Myerson’s manufacturing solicitors explore joint ventures and their benefit for commercial companies. After COVID-19 and Brexit disrupted the global supply chain, the manufacturing industry has faced constant pressure. The manufacturer’s pressure has been heightened by a decline in industrial production, the instability of the UK economy, the current conflict in Ukraine and the increasing price of energy, transportation, and raw materials. A joint venture is a variable agreement that manufacturers can access in periods of crisis and expansion, which allows the manufacturing partners to divide costs, reduce risk and lower capital expenditure. In an international market, a joint venture can assist the expansion of manufacturers into foreign markets whilst theoretically restricting the exposure of each partner to risk.
What is a joint venture?
Within a joint venture arrangement, two or more independent parties enter a commercial agreement to collate resources. A joint venture can be intended for a certain project with time limits or a conventional business pursuit which expands for an indefinite period.
Why enter a joint venture?
- Spread risk– All entities involved in a joint venture arrangement will share a portion of the risk, which means that should the joint venture be unsuccessful, the potential loss is shared between the partners engaged in the joint venture.
- Combine skills and expertise– A joint venture can help parties share their knowledge, expertise, and insight with the other party. Greater resources will help develop a product or service. For example, Siemens Energy and Air Liquid’s joint venture aimed to progress industrial-scale renewable hydrogen electrolysers to tackle climate change. Companies can also implement joint ventures in similar markets, as expert knowledge can be shared among businesses to advance a product or service of mutual benefit.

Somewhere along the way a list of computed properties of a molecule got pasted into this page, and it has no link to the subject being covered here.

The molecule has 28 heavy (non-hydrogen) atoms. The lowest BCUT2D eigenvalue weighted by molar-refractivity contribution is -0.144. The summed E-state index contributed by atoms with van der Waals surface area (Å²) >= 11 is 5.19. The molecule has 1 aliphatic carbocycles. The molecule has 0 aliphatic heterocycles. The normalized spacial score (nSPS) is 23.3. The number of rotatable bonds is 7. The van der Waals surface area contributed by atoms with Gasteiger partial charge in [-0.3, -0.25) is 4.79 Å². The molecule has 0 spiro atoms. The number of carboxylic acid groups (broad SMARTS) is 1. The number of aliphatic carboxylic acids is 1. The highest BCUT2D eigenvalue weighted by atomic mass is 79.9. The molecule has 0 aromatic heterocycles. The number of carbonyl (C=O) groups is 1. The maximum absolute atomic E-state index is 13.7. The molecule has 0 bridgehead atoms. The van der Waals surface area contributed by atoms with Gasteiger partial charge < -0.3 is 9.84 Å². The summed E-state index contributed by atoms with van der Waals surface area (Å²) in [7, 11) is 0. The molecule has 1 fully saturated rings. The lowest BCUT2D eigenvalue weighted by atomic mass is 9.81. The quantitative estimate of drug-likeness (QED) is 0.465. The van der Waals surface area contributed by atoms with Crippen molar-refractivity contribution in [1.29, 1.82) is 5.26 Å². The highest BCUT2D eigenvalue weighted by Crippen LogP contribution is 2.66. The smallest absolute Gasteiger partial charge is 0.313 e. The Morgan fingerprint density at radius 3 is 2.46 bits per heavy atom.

- Pool resources– Alongside skills and knowledge, a joint venture can permit entities to share employees, technology, equipment, or capital. The collating of manufacturing resources is an important benefit as projects tend to require significant financial investment to support the research, development and machinery used in developing a product.
- Overseas markets– Joint ventures can support entities who want to enter the global market, particularly in countries with limitations regarding trading. In addition to simplifying the process of trading in a foreign country, the parties can benefit from the shared network of connections and potential customers, along with the existing infrastructure of either party.
Vehicles for joint ventures
The preliminary decision the parties need to decide on is the format of the joint venture arrangement. The most popular option is the formation of a new joint venture company. A joint venture company is the most frequently used format for a joint venture as it is a well-practised corporate structure supported by a distinguished body of law in England and Wales.